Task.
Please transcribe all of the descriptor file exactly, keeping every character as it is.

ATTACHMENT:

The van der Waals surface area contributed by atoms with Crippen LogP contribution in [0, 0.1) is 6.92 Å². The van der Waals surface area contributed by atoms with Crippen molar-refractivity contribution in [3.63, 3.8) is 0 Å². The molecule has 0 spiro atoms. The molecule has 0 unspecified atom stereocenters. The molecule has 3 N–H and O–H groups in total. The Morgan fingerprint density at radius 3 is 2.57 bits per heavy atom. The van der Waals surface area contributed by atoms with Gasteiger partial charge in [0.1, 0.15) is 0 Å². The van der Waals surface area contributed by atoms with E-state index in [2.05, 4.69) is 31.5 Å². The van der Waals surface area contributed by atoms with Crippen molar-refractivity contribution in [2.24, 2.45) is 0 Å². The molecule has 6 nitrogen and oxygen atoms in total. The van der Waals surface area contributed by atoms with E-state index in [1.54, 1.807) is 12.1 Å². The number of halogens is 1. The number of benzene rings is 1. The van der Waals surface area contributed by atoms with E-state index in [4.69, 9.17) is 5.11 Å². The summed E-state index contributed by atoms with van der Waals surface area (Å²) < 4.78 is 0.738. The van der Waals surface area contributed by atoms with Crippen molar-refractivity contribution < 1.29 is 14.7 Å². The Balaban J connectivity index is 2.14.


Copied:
The van der Waals surface area contributed by atoms with Crippen LogP contribution in [0, 0.1) is 6.92 Å². The van der Waals surface area contributed by atoms with Crippen molar-refractivity contribution in [3.63, 3.8) is 0 Å². The molecule has 0 spiro atoms. The molecule has 0 unspecified atom stereocenters. The molecule has 3 N–H and O–H groups in total. The Morgan fingerprint density at radius 3 is 2.57 bits per heavy atom. The van der Waals surface area contributed by atoms with Gasteiger partial charge in [0.1, 0.15) is 0 Å². The van der Waals surface area contributed by atoms with E-state index in [2.05, 4.69) is 31.5 Å². The van der Waals surface area contributed by atoms with Crippen molar-refractivity contribution in [2.24, 2.45) is 0 Å². The molecule has 6 nitrogen and oxygen atoms in total. The van der Waals surface area contributed by atoms with E-state index in [1.54, 1.807) is 12.1 Å². The number of halogens is 1. The number of benzene rings is 1. The van der Waals surface area contributed by atoms with E-state index in [4.69, 9.17) is 5.11 Å². The summed E-state index contributed by atoms with van der Waals surface area (Å²) < 4.78 is 0.738. The van der Waals surface area contributed by atoms with Crippen molar-refractivity contribution < 1.29 is 14.7 Å². The Balaban J connectivity index is 2.14.